arthest to the east of The Islands of The Bahamas and looking out to the Atlantic Ocean lies San Salvador, just 12 miles long and 5 miles wide. Home to miles of pristine and secluded beaches, an emerald blue sea of sparkling clarity and challenging reef and wreck dive sites, San Salvador is the ultimate escape for divers, fishermen, yachtsmen and those who yearn to relax in a serene atmosphere. The island is actually the exposed peak of a submerged mountain that plunges 15,000 feet to the ocean floor.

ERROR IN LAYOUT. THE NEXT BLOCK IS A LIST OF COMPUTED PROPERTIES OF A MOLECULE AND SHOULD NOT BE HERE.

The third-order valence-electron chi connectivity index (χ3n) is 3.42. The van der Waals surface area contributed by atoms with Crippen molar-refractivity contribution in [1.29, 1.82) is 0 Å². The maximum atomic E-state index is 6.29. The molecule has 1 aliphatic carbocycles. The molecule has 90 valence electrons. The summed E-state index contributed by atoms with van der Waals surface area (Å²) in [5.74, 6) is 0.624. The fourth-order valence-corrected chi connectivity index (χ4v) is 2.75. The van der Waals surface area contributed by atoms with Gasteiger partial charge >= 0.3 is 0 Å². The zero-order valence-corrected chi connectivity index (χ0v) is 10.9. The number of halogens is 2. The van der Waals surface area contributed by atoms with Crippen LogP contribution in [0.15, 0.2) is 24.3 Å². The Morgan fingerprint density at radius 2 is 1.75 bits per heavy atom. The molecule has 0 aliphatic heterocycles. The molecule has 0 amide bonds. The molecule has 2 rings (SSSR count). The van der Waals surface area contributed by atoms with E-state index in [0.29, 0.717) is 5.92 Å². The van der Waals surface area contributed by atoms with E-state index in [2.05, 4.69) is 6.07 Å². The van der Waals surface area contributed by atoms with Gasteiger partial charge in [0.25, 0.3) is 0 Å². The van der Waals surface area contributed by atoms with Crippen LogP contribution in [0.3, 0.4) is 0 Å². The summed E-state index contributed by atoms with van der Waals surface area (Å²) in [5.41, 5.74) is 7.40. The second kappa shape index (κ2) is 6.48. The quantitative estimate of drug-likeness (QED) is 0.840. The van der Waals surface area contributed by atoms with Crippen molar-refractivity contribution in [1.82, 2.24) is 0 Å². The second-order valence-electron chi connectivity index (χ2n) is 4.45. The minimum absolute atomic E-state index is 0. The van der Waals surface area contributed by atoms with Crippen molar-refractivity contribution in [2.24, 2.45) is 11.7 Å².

The island’s several name changes are a reflection of its deep historical past. The Lucayan Indians initially named the island “Guanahani”. Then, in 1492, Columbus made his first landfall in the New World on the island. He named it San Salvador or “Holy Savior”, which he noted in his travel journal and described it as “the beauty of these islands surpasses that of any other and as much as the day surpasses the night in splendor”. Today, four separate monuments mark the exact spots where he came ashore, although it is generally regarded that he landed at Long Bay where a large stone cross stands. However, British Pirate Captain George Watling took over the island, making it his headquarters of the buccaneer and named it Watling Island after himself. The island retained this name until 1925 when it was then renamed San Salvador.